Adding Habitat to PWF Lakes

Great habitat is one of the 5 keys to growing bass. The other 4 are water quality, food chain, genetics and harvest. Typically, we add structure to create habitat. This generally comes in two forms: an artificial product called Mossback Fish Attractors, or trees like Eastern Red Cedars. These structures are designed to create areas for bait fish to hide while creating ambush points for bass to attack. If bait fish (Bluegill/Redear Sunfish) have a place to hide and relax, they will make more babies; more babies means more food, and more food means bigger bass.

While artificial habitat can be expensive, often costing thousands of dollars on a big lake, it can be less expensive in the long run. While the name artificial may sound, well... artificial, it is far from being productive. This habitat is permanent, built to be almost snag proof and holds fish. We have installed artificial habitat at several club lakes.

The other habitat we use are trees. We generally use Eastern Red Cedars. These trees last about 2 to 4 years and make great hiding places. They are readily available; which means free. Most landowners love to get rid of them, so finding a source is rarely an issue. The real issue is that they begin breaking down the day you install them. They have a useful life of about 3 years.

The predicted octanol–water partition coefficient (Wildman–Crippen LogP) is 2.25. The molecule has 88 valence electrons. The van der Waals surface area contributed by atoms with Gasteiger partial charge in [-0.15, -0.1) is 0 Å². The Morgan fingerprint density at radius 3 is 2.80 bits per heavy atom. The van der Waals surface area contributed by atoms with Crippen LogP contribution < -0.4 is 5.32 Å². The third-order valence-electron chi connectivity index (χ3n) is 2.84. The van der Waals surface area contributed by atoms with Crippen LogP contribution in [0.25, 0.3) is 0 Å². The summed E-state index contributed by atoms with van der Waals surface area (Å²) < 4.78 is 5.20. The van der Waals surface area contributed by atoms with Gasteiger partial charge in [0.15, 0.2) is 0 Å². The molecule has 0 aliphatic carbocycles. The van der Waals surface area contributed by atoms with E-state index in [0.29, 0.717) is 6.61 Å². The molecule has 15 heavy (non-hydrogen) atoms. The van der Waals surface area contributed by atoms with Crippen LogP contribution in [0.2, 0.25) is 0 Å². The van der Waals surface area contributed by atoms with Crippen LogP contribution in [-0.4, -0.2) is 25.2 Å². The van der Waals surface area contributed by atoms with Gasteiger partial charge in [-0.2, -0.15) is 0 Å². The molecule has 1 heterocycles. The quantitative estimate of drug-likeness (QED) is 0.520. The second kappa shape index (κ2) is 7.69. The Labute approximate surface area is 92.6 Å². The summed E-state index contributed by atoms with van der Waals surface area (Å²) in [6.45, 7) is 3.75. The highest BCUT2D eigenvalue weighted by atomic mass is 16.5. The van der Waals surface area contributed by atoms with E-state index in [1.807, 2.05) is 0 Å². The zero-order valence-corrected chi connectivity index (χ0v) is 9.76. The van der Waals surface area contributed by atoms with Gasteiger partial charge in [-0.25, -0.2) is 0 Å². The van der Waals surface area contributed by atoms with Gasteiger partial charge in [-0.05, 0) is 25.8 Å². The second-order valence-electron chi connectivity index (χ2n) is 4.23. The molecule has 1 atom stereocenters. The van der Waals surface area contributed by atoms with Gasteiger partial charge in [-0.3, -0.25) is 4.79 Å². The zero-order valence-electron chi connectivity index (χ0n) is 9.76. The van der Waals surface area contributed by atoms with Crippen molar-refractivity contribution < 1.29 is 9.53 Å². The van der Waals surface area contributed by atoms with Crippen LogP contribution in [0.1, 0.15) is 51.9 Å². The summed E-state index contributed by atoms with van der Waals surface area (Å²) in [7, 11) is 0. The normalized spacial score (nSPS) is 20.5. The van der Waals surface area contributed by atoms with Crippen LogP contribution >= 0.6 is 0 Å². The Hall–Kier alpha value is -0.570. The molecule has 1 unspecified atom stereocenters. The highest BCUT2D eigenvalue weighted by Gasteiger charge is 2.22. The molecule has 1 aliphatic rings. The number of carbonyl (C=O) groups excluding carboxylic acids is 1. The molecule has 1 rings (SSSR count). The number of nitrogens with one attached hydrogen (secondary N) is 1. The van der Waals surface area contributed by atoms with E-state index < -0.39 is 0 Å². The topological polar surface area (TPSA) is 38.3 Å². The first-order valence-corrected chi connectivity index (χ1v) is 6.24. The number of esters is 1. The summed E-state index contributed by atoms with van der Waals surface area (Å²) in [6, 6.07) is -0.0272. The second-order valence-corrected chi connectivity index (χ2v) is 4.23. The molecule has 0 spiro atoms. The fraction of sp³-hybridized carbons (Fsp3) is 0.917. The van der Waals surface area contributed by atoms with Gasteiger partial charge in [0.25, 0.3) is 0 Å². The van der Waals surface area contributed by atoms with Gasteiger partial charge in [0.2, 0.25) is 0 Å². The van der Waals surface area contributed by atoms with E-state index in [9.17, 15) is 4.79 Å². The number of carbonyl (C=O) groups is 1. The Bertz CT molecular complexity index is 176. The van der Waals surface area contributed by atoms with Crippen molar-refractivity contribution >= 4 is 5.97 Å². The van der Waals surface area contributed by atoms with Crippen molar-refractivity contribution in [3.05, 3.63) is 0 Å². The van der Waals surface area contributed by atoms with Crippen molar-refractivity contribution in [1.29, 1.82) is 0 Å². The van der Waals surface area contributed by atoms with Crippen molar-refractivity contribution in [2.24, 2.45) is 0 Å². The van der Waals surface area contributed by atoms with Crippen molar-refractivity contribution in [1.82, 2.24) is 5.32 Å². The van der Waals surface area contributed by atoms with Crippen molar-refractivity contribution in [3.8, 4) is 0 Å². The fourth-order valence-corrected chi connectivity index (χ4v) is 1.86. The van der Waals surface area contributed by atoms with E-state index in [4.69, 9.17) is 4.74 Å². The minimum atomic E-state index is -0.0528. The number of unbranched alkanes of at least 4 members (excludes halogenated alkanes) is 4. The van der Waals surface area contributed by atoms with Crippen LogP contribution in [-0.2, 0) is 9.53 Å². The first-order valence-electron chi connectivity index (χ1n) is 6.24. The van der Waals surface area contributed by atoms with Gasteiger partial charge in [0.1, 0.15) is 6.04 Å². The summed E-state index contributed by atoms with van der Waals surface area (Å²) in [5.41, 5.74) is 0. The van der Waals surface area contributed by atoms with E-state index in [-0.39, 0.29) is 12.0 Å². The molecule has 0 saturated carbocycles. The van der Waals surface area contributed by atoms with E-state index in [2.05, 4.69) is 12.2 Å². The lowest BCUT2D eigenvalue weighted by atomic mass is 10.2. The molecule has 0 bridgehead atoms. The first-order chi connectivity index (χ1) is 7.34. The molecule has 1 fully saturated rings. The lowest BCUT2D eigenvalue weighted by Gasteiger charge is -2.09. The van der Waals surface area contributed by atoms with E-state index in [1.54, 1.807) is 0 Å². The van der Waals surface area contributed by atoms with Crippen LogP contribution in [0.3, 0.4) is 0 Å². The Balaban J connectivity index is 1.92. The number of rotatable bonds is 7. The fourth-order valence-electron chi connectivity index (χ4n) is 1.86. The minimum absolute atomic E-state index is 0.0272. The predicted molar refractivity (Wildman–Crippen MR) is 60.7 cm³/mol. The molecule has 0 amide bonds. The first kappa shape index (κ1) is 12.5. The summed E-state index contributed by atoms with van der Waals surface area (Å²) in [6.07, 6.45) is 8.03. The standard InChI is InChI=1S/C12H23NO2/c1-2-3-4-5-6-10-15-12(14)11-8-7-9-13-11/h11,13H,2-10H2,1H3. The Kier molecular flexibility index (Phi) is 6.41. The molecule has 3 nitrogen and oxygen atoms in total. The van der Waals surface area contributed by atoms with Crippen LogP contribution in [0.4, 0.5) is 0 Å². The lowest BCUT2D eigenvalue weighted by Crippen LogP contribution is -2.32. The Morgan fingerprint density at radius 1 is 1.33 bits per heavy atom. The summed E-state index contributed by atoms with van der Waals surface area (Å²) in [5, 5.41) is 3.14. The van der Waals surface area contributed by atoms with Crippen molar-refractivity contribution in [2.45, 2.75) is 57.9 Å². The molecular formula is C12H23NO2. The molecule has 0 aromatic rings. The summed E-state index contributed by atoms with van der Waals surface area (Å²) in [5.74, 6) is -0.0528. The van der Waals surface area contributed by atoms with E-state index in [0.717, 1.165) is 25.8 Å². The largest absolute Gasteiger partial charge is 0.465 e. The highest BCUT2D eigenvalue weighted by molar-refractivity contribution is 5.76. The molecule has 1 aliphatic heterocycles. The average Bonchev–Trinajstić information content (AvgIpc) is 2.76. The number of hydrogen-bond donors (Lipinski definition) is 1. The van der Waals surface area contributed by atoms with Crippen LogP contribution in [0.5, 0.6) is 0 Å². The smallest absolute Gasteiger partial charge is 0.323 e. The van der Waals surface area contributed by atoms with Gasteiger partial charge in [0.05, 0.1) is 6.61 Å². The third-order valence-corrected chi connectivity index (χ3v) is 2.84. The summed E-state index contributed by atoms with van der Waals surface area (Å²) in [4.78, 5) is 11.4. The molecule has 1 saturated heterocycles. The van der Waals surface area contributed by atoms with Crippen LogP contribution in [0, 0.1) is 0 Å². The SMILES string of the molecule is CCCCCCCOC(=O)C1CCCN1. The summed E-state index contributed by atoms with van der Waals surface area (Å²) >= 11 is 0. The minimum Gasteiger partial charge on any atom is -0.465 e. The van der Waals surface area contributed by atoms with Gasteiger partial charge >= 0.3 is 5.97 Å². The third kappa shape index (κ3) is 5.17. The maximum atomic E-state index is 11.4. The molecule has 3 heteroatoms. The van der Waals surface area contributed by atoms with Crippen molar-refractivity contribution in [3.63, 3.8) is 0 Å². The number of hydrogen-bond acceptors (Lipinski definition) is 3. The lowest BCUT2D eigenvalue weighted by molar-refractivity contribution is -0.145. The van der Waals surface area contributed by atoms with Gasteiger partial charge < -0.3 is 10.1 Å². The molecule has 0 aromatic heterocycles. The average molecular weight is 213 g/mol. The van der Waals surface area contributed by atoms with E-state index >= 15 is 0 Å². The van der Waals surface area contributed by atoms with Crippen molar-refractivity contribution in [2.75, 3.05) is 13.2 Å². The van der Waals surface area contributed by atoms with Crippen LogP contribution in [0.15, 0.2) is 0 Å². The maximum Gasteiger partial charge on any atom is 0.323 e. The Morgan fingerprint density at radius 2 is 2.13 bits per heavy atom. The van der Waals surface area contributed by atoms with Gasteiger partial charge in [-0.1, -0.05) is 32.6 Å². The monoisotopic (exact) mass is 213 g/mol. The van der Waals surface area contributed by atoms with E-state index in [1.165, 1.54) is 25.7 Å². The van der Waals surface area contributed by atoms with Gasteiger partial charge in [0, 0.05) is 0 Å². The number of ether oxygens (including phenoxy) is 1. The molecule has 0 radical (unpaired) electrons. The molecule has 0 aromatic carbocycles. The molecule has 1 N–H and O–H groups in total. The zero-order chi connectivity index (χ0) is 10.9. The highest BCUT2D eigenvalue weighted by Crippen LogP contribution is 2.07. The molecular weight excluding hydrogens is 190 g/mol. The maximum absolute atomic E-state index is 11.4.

There are several research studies in the works both in private and public waters to see if the fish care rather it is artificial or real structure. My guess is that it makes little difference, but what does make a difference is that you have something. The right amount of aquatic vegetation, (10-20% of the lake volume) rock piles, gravel, ledges, humps, buried roads or bridges all play roles in the way fish relate to their environment. Learn to recognize these places using your electronics or studying the lay of the land and your fishing success will improve.